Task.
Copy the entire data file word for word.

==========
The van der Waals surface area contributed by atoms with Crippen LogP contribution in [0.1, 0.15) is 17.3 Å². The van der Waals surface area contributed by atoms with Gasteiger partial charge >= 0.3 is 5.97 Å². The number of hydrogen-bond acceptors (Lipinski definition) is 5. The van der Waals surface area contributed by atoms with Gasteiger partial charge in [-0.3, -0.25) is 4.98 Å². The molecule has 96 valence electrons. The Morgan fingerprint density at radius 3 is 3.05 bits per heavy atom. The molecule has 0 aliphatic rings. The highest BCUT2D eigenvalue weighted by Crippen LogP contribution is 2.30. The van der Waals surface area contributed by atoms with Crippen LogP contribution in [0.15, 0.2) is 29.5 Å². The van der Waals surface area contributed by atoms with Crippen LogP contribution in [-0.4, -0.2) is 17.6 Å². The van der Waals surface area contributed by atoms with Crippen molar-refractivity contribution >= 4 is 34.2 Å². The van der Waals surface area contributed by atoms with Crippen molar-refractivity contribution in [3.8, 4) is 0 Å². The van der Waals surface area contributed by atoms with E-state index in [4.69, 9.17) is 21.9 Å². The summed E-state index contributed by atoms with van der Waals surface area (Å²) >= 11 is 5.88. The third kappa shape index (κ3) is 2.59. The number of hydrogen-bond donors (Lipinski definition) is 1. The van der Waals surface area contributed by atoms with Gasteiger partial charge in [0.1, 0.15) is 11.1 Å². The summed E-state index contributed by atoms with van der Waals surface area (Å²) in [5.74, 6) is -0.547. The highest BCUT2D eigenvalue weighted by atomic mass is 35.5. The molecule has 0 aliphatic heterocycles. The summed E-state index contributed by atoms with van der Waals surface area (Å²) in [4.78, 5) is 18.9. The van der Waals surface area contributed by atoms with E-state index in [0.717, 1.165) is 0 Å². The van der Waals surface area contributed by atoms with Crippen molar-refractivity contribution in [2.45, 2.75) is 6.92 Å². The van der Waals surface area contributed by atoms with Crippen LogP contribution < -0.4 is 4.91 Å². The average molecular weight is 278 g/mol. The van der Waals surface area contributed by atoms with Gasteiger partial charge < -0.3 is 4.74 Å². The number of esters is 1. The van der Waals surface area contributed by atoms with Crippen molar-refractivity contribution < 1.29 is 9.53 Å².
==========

The van der Waals surface area contributed by atoms with Crippen LogP contribution in [0.1, 0.15) is 17.3 Å². The van der Waals surface area contributed by atoms with Gasteiger partial charge >= 0.3 is 5.97 Å². The number of hydrogen-bond acceptors (Lipinski definition) is 5. The van der Waals surface area contributed by atoms with Gasteiger partial charge in [-0.3, -0.25) is 4.98 Å². The molecule has 96 valence electrons. The Morgan fingerprint density at radius 3 is 3.05 bits per heavy atom. The molecule has 0 aliphatic rings. The highest BCUT2D eigenvalue weighted by Crippen LogP contribution is 2.30. The van der Waals surface area contributed by atoms with Crippen LogP contribution in [0.15, 0.2) is 29.5 Å². The van der Waals surface area contributed by atoms with Crippen LogP contribution in [-0.4, -0.2) is 17.6 Å². The van der Waals surface area contributed by atoms with Crippen molar-refractivity contribution >= 4 is 34.2 Å². The van der Waals surface area contributed by atoms with Crippen molar-refractivity contribution in [3.8, 4) is 0 Å². The van der Waals surface area contributed by atoms with E-state index in [4.69, 9.17) is 21.9 Å². The summed E-state index contributed by atoms with van der Waals surface area (Å²) >= 11 is 5.88. The third kappa shape index (κ3) is 2.59. The number of hydrogen-bond donors (Lipinski definition) is 1. The van der Waals surface area contributed by atoms with Gasteiger partial charge in [0.1, 0.15) is 11.1 Å². The summed E-state index contributed by atoms with van der Waals surface area (Å²) in [5.74, 6) is -0.547. The highest BCUT2D eigenvalue weighted by atomic mass is 35.5. The molecule has 0 aliphatic heterocycles. The summed E-state index contributed by atoms with van der Waals surface area (Å²) in [4.78, 5) is 18.9. The van der Waals surface area contributed by atoms with E-state index in [0.717, 1.165) is 0 Å². The van der Waals surface area contributed by atoms with Crippen molar-refractivity contribution in [2.45, 2.75) is 6.92 Å². The van der Waals surface area contributed by atoms with Crippen LogP contribution < -0.4 is 4.91 Å². The average molecular weight is 278 g/mol. The van der Waals surface area contributed by atoms with Gasteiger partial charge < -0.3 is 4.74 Å². The number of esters is 1. The van der Waals surface area contributed by atoms with Crippen molar-refractivity contribution < 1.29 is 9.53 Å².